Lots of fresh ideas

Physicist Robert Meißner (top) and biologist Wade Sugden (bottom)
© CiM - Peter Grewer

In the Cluster of Excellence, junior researchers successfully start their own collaborations. For example, physicist Robert Meißner and biologist Wade Sugden received funding for a so-called CiM Pilot Project. This format ­supports ­interdisciplinary research projects undertaken by junior scientists. “I was looking for a way to measure forces in the blood vessels of zebrafish embryos,” Wade Sugden explains. ­Robert Meißner provided the solution at a CiM Graduate School ­presentation, where he described his work with optical ­tweezers – focused laser beams that can be used to hold and steer ­minute objects in a living organism. Together, they successfully wrote their first grant application.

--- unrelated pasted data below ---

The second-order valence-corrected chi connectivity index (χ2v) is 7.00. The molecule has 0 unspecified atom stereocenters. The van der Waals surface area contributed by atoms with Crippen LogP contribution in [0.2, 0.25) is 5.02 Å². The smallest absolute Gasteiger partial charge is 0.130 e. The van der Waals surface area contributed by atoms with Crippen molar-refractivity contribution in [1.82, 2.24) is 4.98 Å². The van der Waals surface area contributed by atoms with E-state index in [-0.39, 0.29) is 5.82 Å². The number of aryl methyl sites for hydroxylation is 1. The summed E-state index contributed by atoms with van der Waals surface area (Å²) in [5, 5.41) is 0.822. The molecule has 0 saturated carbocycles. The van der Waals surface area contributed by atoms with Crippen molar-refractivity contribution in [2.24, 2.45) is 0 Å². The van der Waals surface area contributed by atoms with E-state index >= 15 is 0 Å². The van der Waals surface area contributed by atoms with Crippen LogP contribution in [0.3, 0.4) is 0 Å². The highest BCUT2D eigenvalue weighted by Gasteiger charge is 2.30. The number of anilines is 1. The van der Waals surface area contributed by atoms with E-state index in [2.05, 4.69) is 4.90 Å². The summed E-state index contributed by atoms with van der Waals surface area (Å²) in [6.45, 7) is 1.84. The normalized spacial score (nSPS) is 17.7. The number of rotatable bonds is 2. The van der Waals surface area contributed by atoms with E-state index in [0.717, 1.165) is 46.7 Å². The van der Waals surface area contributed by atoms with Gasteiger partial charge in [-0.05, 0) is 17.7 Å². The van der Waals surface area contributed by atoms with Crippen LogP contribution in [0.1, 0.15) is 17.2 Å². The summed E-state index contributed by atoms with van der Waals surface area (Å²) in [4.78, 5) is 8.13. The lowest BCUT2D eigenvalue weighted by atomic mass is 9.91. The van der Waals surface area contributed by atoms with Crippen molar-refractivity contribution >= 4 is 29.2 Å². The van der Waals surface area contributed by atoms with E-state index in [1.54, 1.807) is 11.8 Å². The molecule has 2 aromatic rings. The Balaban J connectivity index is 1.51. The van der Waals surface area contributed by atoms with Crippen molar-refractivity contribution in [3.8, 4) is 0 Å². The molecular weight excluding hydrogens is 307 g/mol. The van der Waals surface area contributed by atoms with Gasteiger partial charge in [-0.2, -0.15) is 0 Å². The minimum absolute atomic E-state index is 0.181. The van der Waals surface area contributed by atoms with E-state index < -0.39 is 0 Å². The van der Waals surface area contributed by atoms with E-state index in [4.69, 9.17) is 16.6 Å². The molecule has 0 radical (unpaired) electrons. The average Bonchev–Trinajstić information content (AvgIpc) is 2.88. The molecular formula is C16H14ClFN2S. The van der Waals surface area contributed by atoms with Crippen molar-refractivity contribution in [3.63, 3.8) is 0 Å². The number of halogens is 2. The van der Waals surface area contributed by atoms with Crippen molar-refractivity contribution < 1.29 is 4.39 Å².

During the collaboration Robert Meißner learnt a lot about zebrafish embryos, which are only a few millimetres in size, ­including the structure and elasticity of their blood vessels. While, Wade Sugden discovered what a challenge living ­organisms present for physicists. The two of them are ­currently writing a manuscript on their joint results for publication in a scientific journal. What has each of them learnt from their ­collaboration in the Cluster of Excellence? “To ­explain things simply without changing their meaning,” says ­Robert Meißner, “… and we got lots of fresh ideas!” adds Wade Sugden.